Strata has al­ready de­vel­oped 3D printed parts for Eti­had Air­ways cabin in­te­ri­ors. The aim is to ex­pand the project into a three-year “joint road map” with Siemens and Strata, out­lin­ing the next steps for the in­dus­tri­al­i­sa­tion of 3D print­ing and the pro­duc­tion of com­plex aircraft com­po­nents, on de­mand, for cus­tomers in the re­gion. It also has the po­ten­tial to open up train­ing op­por­tu­ni­ties for UAE cit­i­zens.

Ms Al Kuwaiti’s role fo­cuses on the man­u­fac­tur­ing of the 3D part. It is a process that can take hours or even days to print, but it is sig­nif­i­cantly cheaper than ma­chine-pro­duced parts. The process, which in­volves creat­ing 3D ob­jects from layer upon layer of ma­te­rial, also gives engi­neers free­dom to de­sign and cre­ate light­weight com­po­nents, as­sem­ble them into a sin­gle part, and op­ti­mise their per­for­mance.

“With this project, we are look­ing to show the ca­pa­bil­i­ties we have in the UAE, and demon­strate that we are able to do these things in such a short time,” she says.

Aircraft com­po­nents must go through stages, and we have to find so­lu­tions to prob­lems us­ing our ex­per­tise MARYAM AL KUWAITI Man­u­fac­tur­ing engi­neer at Strata

She ad­dressed se­nior gov­ern­ment of­fi­cials at the Global Man­u­fac­tur­ing and In­dus­tri­al­i­sa­tion Sum­mit in Abu Dhabi this year, as part of a sum­mary of Strata’s work and plans. “I pre­sented the 3D printed screen shroud, the first part to be cer­ti­fied and in­stalled in an aircraft in­te­rior in the Mena re­gion,” she says. “That was a big high­light for me.”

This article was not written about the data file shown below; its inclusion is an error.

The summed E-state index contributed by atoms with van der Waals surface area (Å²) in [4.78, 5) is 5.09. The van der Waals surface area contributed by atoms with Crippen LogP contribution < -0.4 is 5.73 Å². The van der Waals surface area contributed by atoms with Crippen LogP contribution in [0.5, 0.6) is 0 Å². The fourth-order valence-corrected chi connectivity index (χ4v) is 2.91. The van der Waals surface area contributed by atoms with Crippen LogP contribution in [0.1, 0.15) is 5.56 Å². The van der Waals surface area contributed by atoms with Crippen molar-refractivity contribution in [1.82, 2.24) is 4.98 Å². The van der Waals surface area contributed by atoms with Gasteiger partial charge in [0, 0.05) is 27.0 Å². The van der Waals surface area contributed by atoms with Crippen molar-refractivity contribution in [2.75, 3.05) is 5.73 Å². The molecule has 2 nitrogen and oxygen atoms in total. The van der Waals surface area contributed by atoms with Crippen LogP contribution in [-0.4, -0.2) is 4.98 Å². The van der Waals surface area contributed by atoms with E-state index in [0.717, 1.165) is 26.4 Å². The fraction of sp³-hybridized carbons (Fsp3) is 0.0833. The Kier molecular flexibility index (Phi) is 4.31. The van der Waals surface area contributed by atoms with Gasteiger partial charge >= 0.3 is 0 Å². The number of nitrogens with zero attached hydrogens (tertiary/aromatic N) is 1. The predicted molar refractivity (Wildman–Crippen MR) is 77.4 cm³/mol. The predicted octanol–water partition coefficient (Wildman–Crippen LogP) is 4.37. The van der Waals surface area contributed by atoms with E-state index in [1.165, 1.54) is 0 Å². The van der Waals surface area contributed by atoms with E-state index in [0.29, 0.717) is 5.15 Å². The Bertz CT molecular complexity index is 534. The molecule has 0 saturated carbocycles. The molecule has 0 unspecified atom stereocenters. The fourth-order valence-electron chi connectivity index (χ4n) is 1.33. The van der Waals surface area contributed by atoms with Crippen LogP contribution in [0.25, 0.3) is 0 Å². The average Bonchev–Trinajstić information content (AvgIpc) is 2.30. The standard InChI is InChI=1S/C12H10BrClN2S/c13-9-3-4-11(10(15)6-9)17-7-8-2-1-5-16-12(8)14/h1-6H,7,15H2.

She has also pub­lished an aca­demic pa­per on com­pos­ite ma­te­ri­als as part of her mas­ter’s de­gree stud­ies in me­chan­i­cal engi­neer­ing at UAEU.

Ms Al Kuwaiti is en­cour­aged by the in­creas­ing num­ber of women study­ing in her field. Eighty six per cent of Strata’s Emi­rati work­force is fe­male, and Ms Al Kuwaiti be­lieves women are be­gin­ning to make a mark there.

She hopes to see more young, tal­ented Emi­rati fe­males seek in­tern­ships in the aero­space man­u­fac­tur­ing field, in­clud­ing Strata, where, she says: “I was sur­rounded by male col­leagues from many coun­tries when I started, but I never felt daunted.

“I would en­cour­age Emi­rati fe­males to ap­ply for jobs in this in­dus­try be­cause the world is mov­ing to­ward a Fourth In­dus­trial Rev­o­lu­tion – or In­dus­try 4.0 – and this is lead­ing to break­throughs in ad­vanced man­u­fac­tur­ing and creat­ing ‘smart fac­to­ries’, where peo­ple and ma­chines work to­gether seam­lessly.

“The UAE plans to be a big player in In­dus­try 4.0, so there is, and will be, a need for engi­neers and peo­ple with the nec­es­sary vo­ca­tional skills to play a role.”

About to fin­ish her mas­ter’s de­gree, Ms Al Kuwaiti is keen to pur­sue a PhD in me­chan­i­cal engi­neer­ing.

Later this year, she will be tak­ing an in­ter­na­tional man­u­fac­tur­ing train­ing in­tern­ship at Boe­ing. But at the mo­ment she is fo­cused on “be­ing bet­ter at my job, con­tin­u­ing to learn, and con­tin­u­ing to chal­lenge my­self”.

As some­one who un­der­stands the value of choos­ing an ex­cit­ing ca­reer, as well as the im­por­tance of a skilled work­force to the UAE’s eco­nomic di­ver­si­fi­ca­tion mis­sion, she hopes WorldSkills Abu Dhabi 2017 will open eyes, and new hori­zons.

Paul Driscoll

Maryam Al Kuwaiti casts an eye over a com­po­nent dur­ing an in­spec­tion at Strata’s fa­cil­ity near Al Ain.